Starting with the US, Apple will soon be rolling out a detection mechanism for images of child sexual abuse, a landmark move to protect children’s safety online. In 2020, reports of online enticement increased by nearly 98 per cent – illustrating the need for technology companies to do more to prevent and end child sexual abuse online. According to Apple, This feature is coming in an update later this year to accounts set up as families in iCloud for iOS 15, iPadOS 15, and macOS Monterey.
“If we truly want to end online child sexual abuse, this is the type of engagement from the technology sector that we need,” said Marija Manojlovic, the Director of the End Violence Partnership’s Safe Online initiative. “In the future, we would also welcome a higher degree of engagement between the technology sector and organizations who are working in this field, especially those that are supporting vulnerable children and victims of abuse.”
The new technology works by scanning images when they are being uploaded onto iCloud Photos. In the process, an automated detection system will flag images previously confirmed to be child sexual abuse material by the National Center for Missing and Exploited Children (NCMEC).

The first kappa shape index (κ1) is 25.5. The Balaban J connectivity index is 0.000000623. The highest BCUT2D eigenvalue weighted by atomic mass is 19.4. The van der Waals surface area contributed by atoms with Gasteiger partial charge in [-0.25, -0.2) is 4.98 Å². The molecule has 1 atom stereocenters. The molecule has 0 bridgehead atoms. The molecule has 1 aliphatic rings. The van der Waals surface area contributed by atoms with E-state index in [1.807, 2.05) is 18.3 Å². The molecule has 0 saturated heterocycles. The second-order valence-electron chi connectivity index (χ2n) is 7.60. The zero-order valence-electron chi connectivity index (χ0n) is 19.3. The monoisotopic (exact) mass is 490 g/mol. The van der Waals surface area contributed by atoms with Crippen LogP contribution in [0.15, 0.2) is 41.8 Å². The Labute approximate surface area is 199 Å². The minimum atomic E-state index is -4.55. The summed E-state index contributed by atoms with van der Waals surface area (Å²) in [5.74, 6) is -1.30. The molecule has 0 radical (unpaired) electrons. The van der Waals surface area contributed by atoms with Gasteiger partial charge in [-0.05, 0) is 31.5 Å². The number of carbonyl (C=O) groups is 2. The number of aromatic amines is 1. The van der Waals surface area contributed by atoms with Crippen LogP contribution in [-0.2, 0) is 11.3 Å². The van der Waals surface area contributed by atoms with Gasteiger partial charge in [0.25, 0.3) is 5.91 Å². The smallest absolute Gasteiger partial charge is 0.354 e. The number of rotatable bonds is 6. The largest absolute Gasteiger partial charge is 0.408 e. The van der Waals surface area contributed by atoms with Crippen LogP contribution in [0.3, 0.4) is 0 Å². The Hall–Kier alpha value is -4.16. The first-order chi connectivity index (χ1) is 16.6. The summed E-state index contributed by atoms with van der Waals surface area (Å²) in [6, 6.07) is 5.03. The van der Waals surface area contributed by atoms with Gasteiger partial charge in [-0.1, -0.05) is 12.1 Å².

This triggers a multi-step process, in which that content is reviewed by a human. If the material is confirmed to feature child sexual abuse, the user’s account will be disabled, NCMEC will be notified, and the content will be removed.
Additional safety measures include communications tools that help parents support their children’s digital safety, warnings about sensitive content through iMessage, and updates to Siri and Search that helps parents and children access expanded information about online sexual abuse.
Though the tension between safety of children and privacy of users is ongoing, this new identification system will help flag – and remove – child sexual abuse material and point to a future where the privacy of users’ content is preserved while children are also protected from online sexual abuse.